Clay County Elementary School Victim of Vandalism and Theft | News
CLAY COUNTY, Fla. -- Doctors Inlet Elementary School was burglarized over the holiday weekend; three valuable projectors were stolen and five computers were smashed to bits.
The Clay County Sheriff's Office is investigating this crime, the fifth time this school has been hit by thieves and vandals this calendar year.
Losses at the school totaled $10,000. Three portables were broken into by the suspect or suspects. They broke windows to get inside.
In two portables, several cans of soda and bags of candy were poured on the floor. Police say someone took a hammer and smashed a toilet in one of the portables.
"We don't have a lot of funds to replace it; we have budget restraints," said principal Anne Miller. "We really have to work hard to buy the computers, to do fundraising to enhance our classrooms, and then they come and take it all. It's maliciousness, taking hammers to computer screens. It's hard to replace and it hurts children.
"Our teachers have become dependent on technology, we encourage it to enhance the classroom. When you don't have it we have to scramble to find it. We don't have a lot of extra things to put in classrooms."
The projectors are used to put lessons up on the wall and help avoid the expense of making copies of school worksheets and problems.
Some security fencing was added to the school this summer, and other security measures are planned, said Clay School Safety and Security Coordinator Bruce Harvin. "It is frustrating because money we have to spend fixing broken windows and other things could be going to the classroom."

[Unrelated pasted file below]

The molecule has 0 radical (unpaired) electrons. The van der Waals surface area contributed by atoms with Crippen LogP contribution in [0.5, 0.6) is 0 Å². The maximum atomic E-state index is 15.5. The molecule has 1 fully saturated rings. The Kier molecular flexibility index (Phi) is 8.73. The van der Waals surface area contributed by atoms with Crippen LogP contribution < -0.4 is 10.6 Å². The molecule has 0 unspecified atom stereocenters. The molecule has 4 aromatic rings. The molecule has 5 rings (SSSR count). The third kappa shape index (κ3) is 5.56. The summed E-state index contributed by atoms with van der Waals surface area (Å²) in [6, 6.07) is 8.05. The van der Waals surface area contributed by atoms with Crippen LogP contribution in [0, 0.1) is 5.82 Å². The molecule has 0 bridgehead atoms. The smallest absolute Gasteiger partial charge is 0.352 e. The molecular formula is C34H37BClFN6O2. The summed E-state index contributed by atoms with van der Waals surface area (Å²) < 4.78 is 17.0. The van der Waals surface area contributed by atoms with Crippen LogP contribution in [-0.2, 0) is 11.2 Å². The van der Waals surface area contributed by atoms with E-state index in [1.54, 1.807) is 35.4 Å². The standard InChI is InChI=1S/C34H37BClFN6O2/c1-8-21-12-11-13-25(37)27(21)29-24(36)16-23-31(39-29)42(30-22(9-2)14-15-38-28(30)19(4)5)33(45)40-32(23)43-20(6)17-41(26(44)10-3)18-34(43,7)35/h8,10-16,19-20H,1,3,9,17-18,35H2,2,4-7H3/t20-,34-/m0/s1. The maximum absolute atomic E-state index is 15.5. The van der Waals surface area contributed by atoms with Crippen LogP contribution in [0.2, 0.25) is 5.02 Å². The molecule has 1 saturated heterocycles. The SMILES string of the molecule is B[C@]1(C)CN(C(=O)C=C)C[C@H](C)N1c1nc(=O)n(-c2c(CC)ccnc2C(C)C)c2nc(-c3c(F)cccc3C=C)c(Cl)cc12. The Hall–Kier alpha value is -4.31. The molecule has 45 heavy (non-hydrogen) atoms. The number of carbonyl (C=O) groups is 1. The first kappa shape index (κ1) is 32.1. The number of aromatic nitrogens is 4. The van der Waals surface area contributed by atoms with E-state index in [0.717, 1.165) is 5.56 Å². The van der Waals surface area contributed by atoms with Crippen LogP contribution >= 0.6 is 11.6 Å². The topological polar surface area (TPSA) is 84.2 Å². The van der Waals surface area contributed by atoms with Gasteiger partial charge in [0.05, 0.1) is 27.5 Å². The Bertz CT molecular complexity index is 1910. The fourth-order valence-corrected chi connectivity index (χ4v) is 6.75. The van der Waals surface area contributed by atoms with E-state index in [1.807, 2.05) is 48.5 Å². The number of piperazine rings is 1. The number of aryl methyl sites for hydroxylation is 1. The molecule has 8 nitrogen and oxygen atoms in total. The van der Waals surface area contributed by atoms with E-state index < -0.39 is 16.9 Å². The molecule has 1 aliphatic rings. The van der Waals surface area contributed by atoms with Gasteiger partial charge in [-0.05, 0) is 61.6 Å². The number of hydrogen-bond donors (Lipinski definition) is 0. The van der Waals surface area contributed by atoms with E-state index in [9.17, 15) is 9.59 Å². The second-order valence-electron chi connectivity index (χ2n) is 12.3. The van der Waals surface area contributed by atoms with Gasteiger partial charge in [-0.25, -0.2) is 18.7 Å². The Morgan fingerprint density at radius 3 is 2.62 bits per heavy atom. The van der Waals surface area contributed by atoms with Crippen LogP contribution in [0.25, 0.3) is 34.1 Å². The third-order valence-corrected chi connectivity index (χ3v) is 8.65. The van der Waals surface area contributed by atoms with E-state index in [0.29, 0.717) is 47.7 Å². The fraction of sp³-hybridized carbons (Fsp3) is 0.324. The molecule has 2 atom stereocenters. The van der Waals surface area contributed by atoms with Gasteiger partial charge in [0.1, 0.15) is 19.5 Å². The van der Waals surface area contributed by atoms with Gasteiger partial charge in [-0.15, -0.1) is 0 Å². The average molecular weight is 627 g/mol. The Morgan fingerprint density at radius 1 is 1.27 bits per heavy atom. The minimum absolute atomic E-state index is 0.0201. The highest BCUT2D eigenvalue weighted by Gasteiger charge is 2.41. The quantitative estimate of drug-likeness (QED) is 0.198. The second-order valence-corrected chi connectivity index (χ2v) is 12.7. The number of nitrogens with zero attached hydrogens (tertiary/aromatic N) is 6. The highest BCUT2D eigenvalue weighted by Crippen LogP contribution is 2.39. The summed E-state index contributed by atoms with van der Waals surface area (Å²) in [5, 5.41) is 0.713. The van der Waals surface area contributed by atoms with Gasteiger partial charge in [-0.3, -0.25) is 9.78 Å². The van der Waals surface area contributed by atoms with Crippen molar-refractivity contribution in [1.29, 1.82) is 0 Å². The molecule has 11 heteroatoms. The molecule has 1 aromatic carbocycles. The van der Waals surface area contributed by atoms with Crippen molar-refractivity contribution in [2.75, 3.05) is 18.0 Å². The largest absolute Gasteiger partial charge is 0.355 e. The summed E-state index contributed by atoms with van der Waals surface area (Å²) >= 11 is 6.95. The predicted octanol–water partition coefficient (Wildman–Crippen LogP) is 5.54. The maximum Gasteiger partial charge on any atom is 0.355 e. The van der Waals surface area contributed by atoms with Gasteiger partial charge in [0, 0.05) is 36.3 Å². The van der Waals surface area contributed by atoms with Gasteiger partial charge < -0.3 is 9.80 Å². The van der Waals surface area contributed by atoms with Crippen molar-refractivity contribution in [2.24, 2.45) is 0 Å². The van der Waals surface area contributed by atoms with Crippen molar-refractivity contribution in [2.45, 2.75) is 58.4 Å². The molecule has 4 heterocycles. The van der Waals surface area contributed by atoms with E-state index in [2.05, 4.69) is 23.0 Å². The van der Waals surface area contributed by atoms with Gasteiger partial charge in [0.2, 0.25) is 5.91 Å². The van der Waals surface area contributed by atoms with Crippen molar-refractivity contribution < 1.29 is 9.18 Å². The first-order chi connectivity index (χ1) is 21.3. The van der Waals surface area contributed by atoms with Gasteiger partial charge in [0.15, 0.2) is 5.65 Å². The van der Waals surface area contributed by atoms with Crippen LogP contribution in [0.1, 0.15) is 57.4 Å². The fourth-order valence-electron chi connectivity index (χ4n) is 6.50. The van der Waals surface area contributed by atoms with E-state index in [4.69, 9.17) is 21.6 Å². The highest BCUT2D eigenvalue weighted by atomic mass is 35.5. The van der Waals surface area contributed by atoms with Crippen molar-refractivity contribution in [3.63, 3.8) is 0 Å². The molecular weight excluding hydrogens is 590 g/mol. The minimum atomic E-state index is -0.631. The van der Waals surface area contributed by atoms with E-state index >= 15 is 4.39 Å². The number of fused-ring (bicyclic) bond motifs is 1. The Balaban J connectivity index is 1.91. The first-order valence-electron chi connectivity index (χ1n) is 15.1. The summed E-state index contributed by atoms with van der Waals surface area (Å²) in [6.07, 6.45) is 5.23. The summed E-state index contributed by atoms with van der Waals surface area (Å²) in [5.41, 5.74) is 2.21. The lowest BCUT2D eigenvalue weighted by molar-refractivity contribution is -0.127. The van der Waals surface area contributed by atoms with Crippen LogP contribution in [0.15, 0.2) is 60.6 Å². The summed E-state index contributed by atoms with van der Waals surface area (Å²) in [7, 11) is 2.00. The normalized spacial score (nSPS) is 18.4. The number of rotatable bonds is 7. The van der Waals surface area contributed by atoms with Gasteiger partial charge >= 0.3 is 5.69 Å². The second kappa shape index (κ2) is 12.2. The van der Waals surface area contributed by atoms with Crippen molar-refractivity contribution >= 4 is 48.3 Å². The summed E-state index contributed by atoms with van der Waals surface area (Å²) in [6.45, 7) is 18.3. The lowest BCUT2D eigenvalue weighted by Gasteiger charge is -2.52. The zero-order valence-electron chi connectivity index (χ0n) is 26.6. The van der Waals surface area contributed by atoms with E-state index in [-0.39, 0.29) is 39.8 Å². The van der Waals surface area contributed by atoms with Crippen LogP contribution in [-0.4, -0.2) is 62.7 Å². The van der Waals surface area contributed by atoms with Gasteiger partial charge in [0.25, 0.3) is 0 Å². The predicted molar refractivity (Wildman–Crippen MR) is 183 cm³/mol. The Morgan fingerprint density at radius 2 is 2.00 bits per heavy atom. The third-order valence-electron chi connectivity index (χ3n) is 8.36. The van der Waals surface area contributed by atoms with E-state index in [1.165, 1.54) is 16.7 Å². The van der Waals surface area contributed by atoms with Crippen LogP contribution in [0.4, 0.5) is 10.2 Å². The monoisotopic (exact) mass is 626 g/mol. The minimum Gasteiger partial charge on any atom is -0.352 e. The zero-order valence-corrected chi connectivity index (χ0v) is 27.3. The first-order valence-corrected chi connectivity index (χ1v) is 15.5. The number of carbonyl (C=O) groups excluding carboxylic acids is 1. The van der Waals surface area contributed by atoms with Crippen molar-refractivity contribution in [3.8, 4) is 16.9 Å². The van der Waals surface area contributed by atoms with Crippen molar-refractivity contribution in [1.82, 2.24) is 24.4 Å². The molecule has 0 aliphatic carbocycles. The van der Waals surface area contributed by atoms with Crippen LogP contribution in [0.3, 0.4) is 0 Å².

Harvin said it is likely middle-school-age kids involved. They have caught neighborhood kids at the school during off hours before when they weren't supposed to be there.
Harvin said there have been around 20 break-ins at other schools in Clay County this calendar year. The Clay County Sheriff's Office is asking for information anyone might have about this break-in at Doctors Inlet. Police also want the community's help in keeping an eye on their schools.
"We want the community involved. It is against Florida law to be on school grounds during off-hours if you have no business there," said Lt. Kenneth Wagner with the juvenile crime unit of the Clay County Sheriff's Office. "If someone sees someone walking, or parking or anything at a school, reach out to us so we can find out what they are doing at the school."
The juvenile crime unit is responsible for investigating crimes that happen at schools. Harvin said things have gotten a little better with fewer break-ins, but it is still too many. A few years ago losses totaled $113,000 in one calendar year from vandalism and break-ins in Clay County Schools.